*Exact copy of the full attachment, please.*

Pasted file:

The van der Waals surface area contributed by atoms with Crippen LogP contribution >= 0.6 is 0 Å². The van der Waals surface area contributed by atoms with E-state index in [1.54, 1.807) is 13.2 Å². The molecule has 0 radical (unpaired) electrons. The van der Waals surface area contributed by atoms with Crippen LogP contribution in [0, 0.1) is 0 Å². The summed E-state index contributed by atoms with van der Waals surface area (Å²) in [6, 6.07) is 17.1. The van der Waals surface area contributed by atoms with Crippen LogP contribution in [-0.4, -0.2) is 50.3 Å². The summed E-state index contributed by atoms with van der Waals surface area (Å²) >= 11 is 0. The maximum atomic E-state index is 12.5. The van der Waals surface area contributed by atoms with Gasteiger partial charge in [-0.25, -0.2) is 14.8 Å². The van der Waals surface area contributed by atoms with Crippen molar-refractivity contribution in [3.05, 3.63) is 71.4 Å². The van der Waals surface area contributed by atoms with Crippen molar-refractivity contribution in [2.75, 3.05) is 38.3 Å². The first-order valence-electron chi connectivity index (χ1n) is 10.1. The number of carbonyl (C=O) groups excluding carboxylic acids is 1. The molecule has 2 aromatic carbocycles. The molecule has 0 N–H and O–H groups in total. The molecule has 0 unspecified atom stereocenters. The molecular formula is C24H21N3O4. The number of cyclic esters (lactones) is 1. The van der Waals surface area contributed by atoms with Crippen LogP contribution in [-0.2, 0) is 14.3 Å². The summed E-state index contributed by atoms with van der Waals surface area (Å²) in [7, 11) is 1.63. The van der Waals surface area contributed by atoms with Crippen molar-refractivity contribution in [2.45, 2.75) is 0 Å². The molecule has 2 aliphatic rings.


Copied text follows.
The van der Waals surface area contributed by atoms with Crippen LogP contribution >= 0.6 is 0 Å². The van der Waals surface area contributed by atoms with E-state index in [1.54, 1.807) is 13.2 Å². The molecule has 0 radical (unpaired) electrons. The van der Waals surface area contributed by atoms with Crippen LogP contribution in [0, 0.1) is 0 Å². The summed E-state index contributed by atoms with van der Waals surface area (Å²) in [6, 6.07) is 17.1. The van der Waals surface area contributed by atoms with Crippen LogP contribution in [-0.4, -0.2) is 50.3 Å². The summed E-state index contributed by atoms with van der Waals surface area (Å²) >= 11 is 0. The maximum atomic E-state index is 12.5. The van der Waals surface area contributed by atoms with Gasteiger partial charge in [-0.25, -0.2) is 14.8 Å². The van der Waals surface area contributed by atoms with Crippen molar-refractivity contribution in [3.05, 3.63) is 71.4 Å². The van der Waals surface area contributed by atoms with Crippen molar-refractivity contribution in [2.75, 3.05) is 38.3 Å². The first-order valence-electron chi connectivity index (χ1n) is 10.1. The number of carbonyl (C=O) groups excluding carboxylic acids is 1. The molecule has 2 aromatic carbocycles. The molecule has 0 N–H and O–H groups in total. The molecule has 0 unspecified atom stereocenters. The molecular formula is C24H21N3O4. The number of cyclic esters (lactones) is 1. The van der Waals surface area contributed by atoms with Crippen LogP contribution in [-0.2, 0) is 14.3 Å². The summed E-state index contributed by atoms with van der Waals surface area (Å²) in [7, 11) is 1.63. The van der Waals surface area contributed by atoms with Crippen molar-refractivity contribution in [2.45, 2.75) is 0 Å². The molecule has 2 aliphatic rings.